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Housing for the Ages--The quest to build Coretta Scott-King Senior Apartments

Gregg Morris | 12/8/2016, 4 p.m.
In her short adulation at the official opening of Coretta Scott-King Senior Apartments in East New York, Brooklyn, the Commissioner ...
Coretta Scott-King Senior Housing New York Housing Conference

In her short adulation at the official opening of Coretta Scott-King Senior Apartments in East New York, Brooklyn, the Commissioner of the New York City Department of the Aging praised the nonprofit Community Partners Commission Association, Inc. and the Ridgewood Bushwick Senior Citizens Council, one of the city's largest multi-service nonprofits. In the same breath the commissioner also acknowledged the grim realities of decent housing for seniors in one of the most underserved neighborhoods in the city, a Brooklyn community often described and referred to as the most dangerous in New York City.

"Thank God, thank God, thank God and thank God," Commissioner Donna M. Corrado told approximately 150 people in front of the entrance of the 51-unit building at 660 Jerome Avenue where a temporary dais was set up and several in the audience sat in chairs. "It can take divine intervention to get an apartment. There are thousands of seniors wishing that they could be here and have one of these apartments. Every day we get thousands of calls from seniors."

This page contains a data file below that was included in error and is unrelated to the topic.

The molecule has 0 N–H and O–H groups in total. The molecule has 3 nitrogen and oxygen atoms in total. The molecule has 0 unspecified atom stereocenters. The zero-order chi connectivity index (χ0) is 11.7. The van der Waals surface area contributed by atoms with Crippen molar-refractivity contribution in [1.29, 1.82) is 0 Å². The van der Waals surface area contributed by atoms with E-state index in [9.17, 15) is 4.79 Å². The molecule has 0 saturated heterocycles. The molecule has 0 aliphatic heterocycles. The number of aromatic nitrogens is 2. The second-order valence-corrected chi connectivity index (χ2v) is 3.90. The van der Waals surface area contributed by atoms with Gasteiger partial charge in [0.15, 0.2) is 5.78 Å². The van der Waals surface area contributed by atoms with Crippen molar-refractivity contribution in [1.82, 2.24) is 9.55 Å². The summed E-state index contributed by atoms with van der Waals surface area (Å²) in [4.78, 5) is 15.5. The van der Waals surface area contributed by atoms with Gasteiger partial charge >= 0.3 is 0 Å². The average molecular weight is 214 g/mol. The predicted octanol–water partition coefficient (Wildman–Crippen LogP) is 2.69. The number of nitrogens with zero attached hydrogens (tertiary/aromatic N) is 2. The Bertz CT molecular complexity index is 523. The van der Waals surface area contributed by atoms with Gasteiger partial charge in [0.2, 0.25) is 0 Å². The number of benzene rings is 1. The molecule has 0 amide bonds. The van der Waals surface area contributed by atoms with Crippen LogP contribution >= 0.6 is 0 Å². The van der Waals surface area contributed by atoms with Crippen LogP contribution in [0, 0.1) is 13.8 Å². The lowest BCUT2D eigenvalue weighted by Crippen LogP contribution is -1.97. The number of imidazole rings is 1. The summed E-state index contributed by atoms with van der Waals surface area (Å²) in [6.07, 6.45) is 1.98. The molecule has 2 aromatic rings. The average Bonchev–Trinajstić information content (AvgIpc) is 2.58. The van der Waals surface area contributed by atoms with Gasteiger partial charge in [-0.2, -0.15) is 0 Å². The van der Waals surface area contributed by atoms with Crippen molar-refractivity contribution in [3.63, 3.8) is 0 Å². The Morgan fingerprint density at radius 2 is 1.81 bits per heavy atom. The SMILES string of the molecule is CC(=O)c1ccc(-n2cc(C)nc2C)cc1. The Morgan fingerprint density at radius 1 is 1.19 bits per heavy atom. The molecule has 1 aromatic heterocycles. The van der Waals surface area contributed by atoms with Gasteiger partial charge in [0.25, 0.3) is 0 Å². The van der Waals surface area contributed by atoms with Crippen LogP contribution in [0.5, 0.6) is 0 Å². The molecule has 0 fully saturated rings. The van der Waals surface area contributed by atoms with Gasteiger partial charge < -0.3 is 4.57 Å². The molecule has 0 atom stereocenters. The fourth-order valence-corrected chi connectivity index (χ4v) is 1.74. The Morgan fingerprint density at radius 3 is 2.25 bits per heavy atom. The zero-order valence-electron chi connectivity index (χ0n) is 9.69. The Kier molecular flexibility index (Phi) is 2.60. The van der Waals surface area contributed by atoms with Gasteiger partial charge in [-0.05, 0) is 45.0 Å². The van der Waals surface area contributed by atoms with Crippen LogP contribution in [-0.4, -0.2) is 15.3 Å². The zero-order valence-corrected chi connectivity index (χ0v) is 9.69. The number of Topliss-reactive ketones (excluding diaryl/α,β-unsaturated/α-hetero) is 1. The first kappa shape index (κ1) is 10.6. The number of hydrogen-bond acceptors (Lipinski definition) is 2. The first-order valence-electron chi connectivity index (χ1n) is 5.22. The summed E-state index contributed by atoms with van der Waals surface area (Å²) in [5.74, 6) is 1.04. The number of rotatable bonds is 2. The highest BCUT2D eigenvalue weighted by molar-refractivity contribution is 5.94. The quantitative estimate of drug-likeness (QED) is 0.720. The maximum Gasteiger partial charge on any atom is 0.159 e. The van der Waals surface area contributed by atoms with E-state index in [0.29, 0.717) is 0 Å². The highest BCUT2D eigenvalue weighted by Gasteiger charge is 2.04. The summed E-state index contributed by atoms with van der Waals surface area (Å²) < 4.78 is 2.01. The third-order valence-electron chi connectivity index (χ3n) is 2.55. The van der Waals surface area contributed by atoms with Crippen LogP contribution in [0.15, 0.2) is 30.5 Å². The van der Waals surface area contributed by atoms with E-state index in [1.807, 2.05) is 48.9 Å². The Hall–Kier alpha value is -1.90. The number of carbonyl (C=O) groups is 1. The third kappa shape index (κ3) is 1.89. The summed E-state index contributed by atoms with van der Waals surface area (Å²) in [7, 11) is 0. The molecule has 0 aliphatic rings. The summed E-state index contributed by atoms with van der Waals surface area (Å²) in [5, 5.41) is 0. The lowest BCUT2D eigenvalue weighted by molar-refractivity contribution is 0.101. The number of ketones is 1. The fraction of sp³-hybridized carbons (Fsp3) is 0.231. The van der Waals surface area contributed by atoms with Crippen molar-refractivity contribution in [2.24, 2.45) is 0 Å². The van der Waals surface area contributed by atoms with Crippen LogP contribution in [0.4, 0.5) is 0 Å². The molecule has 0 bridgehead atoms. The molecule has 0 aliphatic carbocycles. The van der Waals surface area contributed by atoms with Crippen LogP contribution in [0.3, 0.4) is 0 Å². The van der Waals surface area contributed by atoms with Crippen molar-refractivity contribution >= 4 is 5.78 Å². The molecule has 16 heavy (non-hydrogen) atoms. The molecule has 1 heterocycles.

More than 5000 requests were received for the 51 units in Coretta Scott-King apartments. Only applications from those with fixed incomes were to be considered and the selections for the 51 units had to be made by lottery and it was open to all races and ethnicities. East New York, according to city statistics, is

52 percent Black, 37 percent Hispanic, 3 percent White, 2 percent Other. Life expectancy in that community is 77.7. A few miles away in Borough Park the life expectancy is 83.5.

The pageantry on that bright and warm October day of last year was impressive. Numerous speakers lavished praise on the president of Community Partners Commission Association, Dedra Wade. The speakers ranged from esteemed local and nationally known members of the clergy to representatives of senior officials of city and federal agencies like HUD as well as the Brooklyn Borough Presidents Office and members of the New York City Council.

Speaker after speaker eulogized Wade as the "the visionary" and driving force behind the $13 million housing project constructed on what was once a large, city-owned dumping ground. "Dedra Grant Wade, you are New York's Coretta Scott-King," said an Atlanta, Georgia, clergy member who worked with the King family.

"You are the embodiment of driven determination," Eric Enderlin, Deputy Commissioner, New York City Department of Housing Preservation and Development, said about Wade who stood nearby the improvised podium for speakers. Appearing on behalf of Commissioner Vicki Been, he concluded his laudatory comments about Wade's persistence, drive and passion by recalling the words of Coretta Scott-King, "Struggle is a never ending process, freedom is never really won. You earn it and you win it, in every generation."

Cars, refrigerators, air conditioners and detritus of all make and manner were regularly dumped in that eyesore, according residents interviewed for this article. Illegal dumping, especially at night, spurred rumors that toxic wastes were leaking into the ground. Subsequent environmental tests, however, showed that the land contained no toxic wastes. The plan of Wade's Community Partners Commission Association was to build something akin to a "naturally occurring residential retirement community." Such communities are also known as NORCS, which "maximize and support the successful aging in place of older residents," according to the New York Department of Aging.